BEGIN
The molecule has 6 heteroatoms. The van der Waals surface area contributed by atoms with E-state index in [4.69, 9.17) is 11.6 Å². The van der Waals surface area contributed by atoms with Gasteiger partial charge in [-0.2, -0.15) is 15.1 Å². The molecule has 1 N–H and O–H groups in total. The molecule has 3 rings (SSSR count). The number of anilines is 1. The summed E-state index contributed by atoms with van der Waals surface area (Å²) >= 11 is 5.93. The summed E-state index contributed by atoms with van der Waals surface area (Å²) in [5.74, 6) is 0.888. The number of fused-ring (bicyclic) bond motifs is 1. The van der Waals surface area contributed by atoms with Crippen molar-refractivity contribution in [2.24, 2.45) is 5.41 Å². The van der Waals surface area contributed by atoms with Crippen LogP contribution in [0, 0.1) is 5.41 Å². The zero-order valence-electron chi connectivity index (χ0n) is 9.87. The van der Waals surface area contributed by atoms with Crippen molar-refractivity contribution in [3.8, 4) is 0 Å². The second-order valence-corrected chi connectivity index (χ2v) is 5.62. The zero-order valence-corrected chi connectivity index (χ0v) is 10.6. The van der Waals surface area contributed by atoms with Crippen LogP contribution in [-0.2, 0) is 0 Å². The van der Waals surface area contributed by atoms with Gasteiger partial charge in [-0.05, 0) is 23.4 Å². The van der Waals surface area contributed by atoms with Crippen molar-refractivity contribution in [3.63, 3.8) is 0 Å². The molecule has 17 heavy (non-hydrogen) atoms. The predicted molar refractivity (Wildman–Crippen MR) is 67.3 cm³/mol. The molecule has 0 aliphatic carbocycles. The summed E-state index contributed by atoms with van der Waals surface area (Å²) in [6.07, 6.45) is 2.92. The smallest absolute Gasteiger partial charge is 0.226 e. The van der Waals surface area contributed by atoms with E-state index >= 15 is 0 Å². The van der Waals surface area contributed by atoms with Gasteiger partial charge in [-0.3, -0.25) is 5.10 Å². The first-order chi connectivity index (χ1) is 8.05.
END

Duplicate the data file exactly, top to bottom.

The molecule has 6 heteroatoms. The van der Waals surface area contributed by atoms with E-state index in [4.69, 9.17) is 11.6 Å². The van der Waals surface area contributed by atoms with Gasteiger partial charge in [-0.2, -0.15) is 15.1 Å². The molecule has 1 N–H and O–H groups in total. The molecule has 3 rings (SSSR count). The number of anilines is 1. The summed E-state index contributed by atoms with van der Waals surface area (Å²) >= 11 is 5.93. The summed E-state index contributed by atoms with van der Waals surface area (Å²) in [5.74, 6) is 0.888. The number of fused-ring (bicyclic) bond motifs is 1. The van der Waals surface area contributed by atoms with Crippen molar-refractivity contribution in [2.24, 2.45) is 5.41 Å². The van der Waals surface area contributed by atoms with Crippen LogP contribution in [0, 0.1) is 5.41 Å². The zero-order valence-electron chi connectivity index (χ0n) is 9.87. The van der Waals surface area contributed by atoms with Crippen molar-refractivity contribution in [3.8, 4) is 0 Å². The second-order valence-corrected chi connectivity index (χ2v) is 5.62. The zero-order valence-corrected chi connectivity index (χ0v) is 10.6. The van der Waals surface area contributed by atoms with Crippen LogP contribution in [-0.2, 0) is 0 Å². The van der Waals surface area contributed by atoms with Gasteiger partial charge in [-0.05, 0) is 23.4 Å². The van der Waals surface area contributed by atoms with Crippen molar-refractivity contribution in [3.63, 3.8) is 0 Å². The molecule has 17 heavy (non-hydrogen) atoms. The predicted molar refractivity (Wildman–Crippen MR) is 67.3 cm³/mol. The molecule has 0 aliphatic carbocycles. The summed E-state index contributed by atoms with van der Waals surface area (Å²) in [6.07, 6.45) is 2.92. The smallest absolute Gasteiger partial charge is 0.226 e. The van der Waals surface area contributed by atoms with E-state index >= 15 is 0 Å². The van der Waals surface area contributed by atoms with Gasteiger partial charge in [-0.3, -0.25) is 5.10 Å². The first-order chi connectivity index (χ1) is 8.05.